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Gainesville graduate works with Center Point to keep students on positive path
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Center Point Director David Smith and Bailey Armour chat in downtown Gainesville Wednesday afternoon about her experience at Center Point. Bailey started visiting Center Point during her freshman year at Gainesville High, and she's been mentored by the staff and involved in a substance abuse committee ever since.

Bailey Armour never expected everyone to know her name.

The Gainesville graduate began high school believing she would fly under the radar until graduation. Instead, Armour helped create and strengthen programs and classes that would change her classmates’ lives.

As a freshman, Armour, now 18, was shy and intimidated by high school. Then, she met high school seniors Nick Smith and Jesse Mitchum, who introduced her to Center Point. The local company offers counseling services, mentoring, religious support and education and drug and alcohol education to Hall County.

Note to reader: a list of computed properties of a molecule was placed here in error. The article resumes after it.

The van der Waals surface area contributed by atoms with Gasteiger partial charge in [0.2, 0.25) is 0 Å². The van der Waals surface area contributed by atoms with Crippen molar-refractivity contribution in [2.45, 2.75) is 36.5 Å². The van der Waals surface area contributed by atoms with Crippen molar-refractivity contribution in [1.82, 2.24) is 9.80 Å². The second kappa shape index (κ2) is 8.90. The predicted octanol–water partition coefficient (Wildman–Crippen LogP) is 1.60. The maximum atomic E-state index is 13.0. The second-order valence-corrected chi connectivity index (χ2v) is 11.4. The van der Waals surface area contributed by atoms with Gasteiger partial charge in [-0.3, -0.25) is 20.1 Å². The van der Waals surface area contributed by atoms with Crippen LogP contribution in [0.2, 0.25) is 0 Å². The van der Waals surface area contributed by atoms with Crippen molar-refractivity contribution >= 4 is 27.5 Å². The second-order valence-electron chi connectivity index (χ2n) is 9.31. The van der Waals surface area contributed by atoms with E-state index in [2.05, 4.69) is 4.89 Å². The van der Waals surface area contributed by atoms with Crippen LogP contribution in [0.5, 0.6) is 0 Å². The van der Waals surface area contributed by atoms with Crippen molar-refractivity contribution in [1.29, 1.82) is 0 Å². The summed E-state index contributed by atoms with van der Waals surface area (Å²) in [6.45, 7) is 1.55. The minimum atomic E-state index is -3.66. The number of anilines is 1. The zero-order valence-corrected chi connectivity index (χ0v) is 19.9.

“We have tried to evolve and adapt to meet the needs of the community,” Center Point director David Smith said. “We want people to feel comfortable to become who they want to be.”

Armour began taking an independent study religion class through Gainesville High School and the organization. Soon, she earned an invitation for an exclusive club dedicated to doing good.

“SPEED stands for ‘Students Putting Extra Emphasis on Decisions,’” Armour said. “It was overwhelmingly the biggest thing at Center Point that impacted me.”

Center Point began its substance abuse prevention programs in 2001, but with the help of Armour and her classmates, the drug and alcohol prevention programs, as well as programs promoting smart decision-making have grown and flourished.

“We do seat belt checks in the parking lot around time for prom where we will stand at the top of the parking lot and see how many students are wearing their seat belts,” Armour said. “We also do the ‘Fatal Vision’ program with the Hall County Sheriff’s Office.”

The SPEED group at Gainesville High had been participating in seat belt checks and the annual drunken-driving prevention production for years, but Armour’s group took the messages one step further. They made the messages students had been hearing their entire school career relevant and relatable.